that establishes a platform where historically informed research on all elements of architecture and the built environment may be shared, consulted, and debated. Historical, historiographic, theoretical, and critical contributions that engage with architecture and the built environment from a historical perspective are welcome to submit to the journal. Click here for more information and instructions on how to submit a paper. SHERPA RoMEO, Directory of Open Access Journals, has the journal indexed. EBSCOHost Emerging Sources on Google Scholar Avery Index to Architectural Periodicals (Citation Index) ANVUR ANVUR ANVUR ANVUR ANVUR (classe A – Area 8) Humanities and Social Sciences European Reference Index (ERIH PLUS) SCOPUS by Cengage Learning. Architectural Histories is also available for harvesting through OAI-PMH. Submit a suggestion Body, Space, and Technology (BST) (BST) (BST) (BST) (BST) (BST) ( BST is a major journal of contemporary artistic practice and study that joined the OLH platform in the summer of 2017. BST has established a high reputation for scholarly excellence and creativity since its inception in 2000, as well as for cultivating a global academic community around its published content. BST publishes multi-disciplinary research on creative practice that interfaces with digital technology, particularly as they relate to bodily interaction and creativity.
C21 Literature: Journal of Twenty-First-Century Writings is now accepting submissions.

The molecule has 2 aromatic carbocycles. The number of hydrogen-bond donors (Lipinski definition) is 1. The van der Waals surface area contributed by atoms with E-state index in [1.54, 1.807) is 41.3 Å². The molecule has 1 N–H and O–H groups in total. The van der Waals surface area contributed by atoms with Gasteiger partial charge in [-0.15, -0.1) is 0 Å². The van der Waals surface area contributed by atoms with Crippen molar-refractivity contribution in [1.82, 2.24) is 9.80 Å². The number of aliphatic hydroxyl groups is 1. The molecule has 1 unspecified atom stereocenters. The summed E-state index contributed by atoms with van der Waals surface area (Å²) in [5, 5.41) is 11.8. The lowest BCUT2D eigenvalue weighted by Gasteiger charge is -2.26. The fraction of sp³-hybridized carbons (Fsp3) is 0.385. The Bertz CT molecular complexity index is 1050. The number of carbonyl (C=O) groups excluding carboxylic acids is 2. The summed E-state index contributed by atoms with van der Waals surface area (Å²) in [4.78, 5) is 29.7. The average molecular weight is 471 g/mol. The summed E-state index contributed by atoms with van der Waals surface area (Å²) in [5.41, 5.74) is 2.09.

c21 literature is a publication dedicated to writings from the twenty-first century. The British Association for Contemporary Literary Studies publishes C21 Literature: Journal of 21st-Century Writings (BACLS). The journal is devoted to the study of 21st-century writing genres, forms of publication, and circulation. The increase of interest in 21st-century texts, as seen by book groups, university courses, and the rise of online publishing, has given rise to C21 Literature.
Stanford Conference on "Sustainable Infrastructures for Digital Arts and Humanities" DARIAH Beyond Europe
Stanford Conference on "Sustainable Infrastructures for Digital Arts and Humanities" DARIAH Beyond Europe May 31, 2018 The first of these three-day conferences took place on September 13-15, 2018 at Stanford University in California, USA.
A series of workshops dubbed "DARIAH Beyond Europe"
were held in 2018 and 2019 as part of the DARIAH-DESIR project, allowing for an exchange of ideas between the DARIAH community and Digital Arts & Humanities organizations in the US and Australia.
The focus of this conference
will be continuing work in the European Digital Research Infrastructure for Arts and Humanities (DARIAH), as well as how these projects and initiatives might connect with DH initiatives in the North American academic community, particularly on the West Coast. List: This is the first of three DARIAH dissemination workshops; the second will be held in October 2018 at the Library of Congress, and the third will be held in March 2019 in Adelaide, Australia.
Yet more conferences to come
The conference's goals are to promote DARIAH tools and services, to start collaborations, and most importantly, to share knowledge and experience in digital scholarship on a global scale. Image annotation, text analysis, geohumanities, and digital scholarship in music will be the focus of conference programs.